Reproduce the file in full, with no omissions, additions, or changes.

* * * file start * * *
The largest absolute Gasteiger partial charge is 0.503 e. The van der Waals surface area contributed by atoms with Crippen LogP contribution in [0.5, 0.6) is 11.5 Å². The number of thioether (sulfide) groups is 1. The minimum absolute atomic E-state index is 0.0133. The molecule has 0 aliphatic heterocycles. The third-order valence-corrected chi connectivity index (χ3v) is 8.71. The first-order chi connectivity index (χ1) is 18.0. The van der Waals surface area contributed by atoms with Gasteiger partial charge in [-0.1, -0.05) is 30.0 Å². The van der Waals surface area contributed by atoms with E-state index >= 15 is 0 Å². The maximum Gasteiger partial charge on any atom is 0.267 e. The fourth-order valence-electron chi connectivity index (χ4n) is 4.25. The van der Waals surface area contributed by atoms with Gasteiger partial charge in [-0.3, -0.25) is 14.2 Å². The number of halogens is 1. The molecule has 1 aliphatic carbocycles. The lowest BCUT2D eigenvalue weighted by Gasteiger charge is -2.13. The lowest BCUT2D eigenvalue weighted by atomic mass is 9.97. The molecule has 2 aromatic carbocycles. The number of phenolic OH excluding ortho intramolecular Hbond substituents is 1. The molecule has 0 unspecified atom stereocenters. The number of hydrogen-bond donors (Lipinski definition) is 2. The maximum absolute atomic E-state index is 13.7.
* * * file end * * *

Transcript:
The largest absolute Gasteiger partial charge is 0.503 e. The van der Waals surface area contributed by atoms with Crippen LogP contribution in [0.5, 0.6) is 11.5 Å². The number of thioether (sulfide) groups is 1. The minimum absolute atomic E-state index is 0.0133. The molecule has 0 aliphatic heterocycles. The third-order valence-corrected chi connectivity index (χ3v) is 8.71. The first-order chi connectivity index (χ1) is 18.0. The van der Waals surface area contributed by atoms with Gasteiger partial charge in [-0.1, -0.05) is 30.0 Å². The van der Waals surface area contributed by atoms with E-state index >= 15 is 0 Å². The maximum Gasteiger partial charge on any atom is 0.267 e. The fourth-order valence-electron chi connectivity index (χ4n) is 4.25. The van der Waals surface area contributed by atoms with Gasteiger partial charge in [-0.3, -0.25) is 14.2 Å². The number of halogens is 1. The molecule has 1 aliphatic carbocycles. The lowest BCUT2D eigenvalue weighted by Gasteiger charge is -2.13. The lowest BCUT2D eigenvalue weighted by atomic mass is 9.97. The molecule has 2 aromatic carbocycles. The number of phenolic OH excluding ortho intramolecular Hbond substituents is 1. The molecule has 0 unspecified atom stereocenters. The number of hydrogen-bond donors (Lipinski definition) is 2. The maximum absolute atomic E-state index is 13.7.